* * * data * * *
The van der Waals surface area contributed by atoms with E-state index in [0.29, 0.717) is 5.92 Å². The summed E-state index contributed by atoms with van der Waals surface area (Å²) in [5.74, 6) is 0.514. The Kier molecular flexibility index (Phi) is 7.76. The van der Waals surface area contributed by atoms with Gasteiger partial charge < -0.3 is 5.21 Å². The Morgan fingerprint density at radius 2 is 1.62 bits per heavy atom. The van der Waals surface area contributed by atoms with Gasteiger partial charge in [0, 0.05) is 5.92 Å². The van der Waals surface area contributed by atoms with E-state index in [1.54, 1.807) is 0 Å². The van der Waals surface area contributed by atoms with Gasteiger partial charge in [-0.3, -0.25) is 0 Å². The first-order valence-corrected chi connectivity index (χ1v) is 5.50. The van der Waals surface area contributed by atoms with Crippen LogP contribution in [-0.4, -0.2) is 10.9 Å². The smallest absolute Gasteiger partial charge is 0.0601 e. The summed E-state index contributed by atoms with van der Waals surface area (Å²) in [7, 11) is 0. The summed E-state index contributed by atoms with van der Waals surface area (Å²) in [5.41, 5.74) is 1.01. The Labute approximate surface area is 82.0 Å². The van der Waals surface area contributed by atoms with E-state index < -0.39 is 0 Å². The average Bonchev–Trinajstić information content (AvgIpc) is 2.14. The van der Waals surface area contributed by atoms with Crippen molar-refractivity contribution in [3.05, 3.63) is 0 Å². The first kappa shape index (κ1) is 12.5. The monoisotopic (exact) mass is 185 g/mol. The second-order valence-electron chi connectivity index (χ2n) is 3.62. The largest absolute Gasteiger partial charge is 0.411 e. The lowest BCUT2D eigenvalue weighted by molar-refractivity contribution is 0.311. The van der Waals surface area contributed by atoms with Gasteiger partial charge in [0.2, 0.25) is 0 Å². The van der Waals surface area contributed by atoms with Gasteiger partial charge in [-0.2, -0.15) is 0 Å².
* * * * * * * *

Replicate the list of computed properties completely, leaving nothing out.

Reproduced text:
The van der Waals surface area contributed by atoms with E-state index in [0.29, 0.717) is 5.92 Å². The summed E-state index contributed by atoms with van der Waals surface area (Å²) in [5.74, 6) is 0.514. The Kier molecular flexibility index (Phi) is 7.76. The van der Waals surface area contributed by atoms with Gasteiger partial charge < -0.3 is 5.21 Å². The Morgan fingerprint density at radius 2 is 1.62 bits per heavy atom. The van der Waals surface area contributed by atoms with Gasteiger partial charge in [0, 0.05) is 5.92 Å². The van der Waals surface area contributed by atoms with E-state index in [1.54, 1.807) is 0 Å². The van der Waals surface area contributed by atoms with Gasteiger partial charge in [-0.3, -0.25) is 0 Å². The first-order valence-corrected chi connectivity index (χ1v) is 5.50. The van der Waals surface area contributed by atoms with Crippen LogP contribution in [-0.4, -0.2) is 10.9 Å². The smallest absolute Gasteiger partial charge is 0.0601 e. The summed E-state index contributed by atoms with van der Waals surface area (Å²) in [7, 11) is 0. The summed E-state index contributed by atoms with van der Waals surface area (Å²) in [5.41, 5.74) is 1.01. The Labute approximate surface area is 82.0 Å². The van der Waals surface area contributed by atoms with E-state index < -0.39 is 0 Å². The average Bonchev–Trinajstić information content (AvgIpc) is 2.14. The van der Waals surface area contributed by atoms with Crippen molar-refractivity contribution in [3.05, 3.63) is 0 Å². The first kappa shape index (κ1) is 12.5. The monoisotopic (exact) mass is 185 g/mol. The second-order valence-electron chi connectivity index (χ2n) is 3.62. The largest absolute Gasteiger partial charge is 0.411 e. The lowest BCUT2D eigenvalue weighted by molar-refractivity contribution is 0.311. The van der Waals surface area contributed by atoms with Gasteiger partial charge in [0.2, 0.25) is 0 Å². The van der Waals surface area contributed by atoms with Gasteiger partial charge in [-0.2, -0.15) is 0 Å².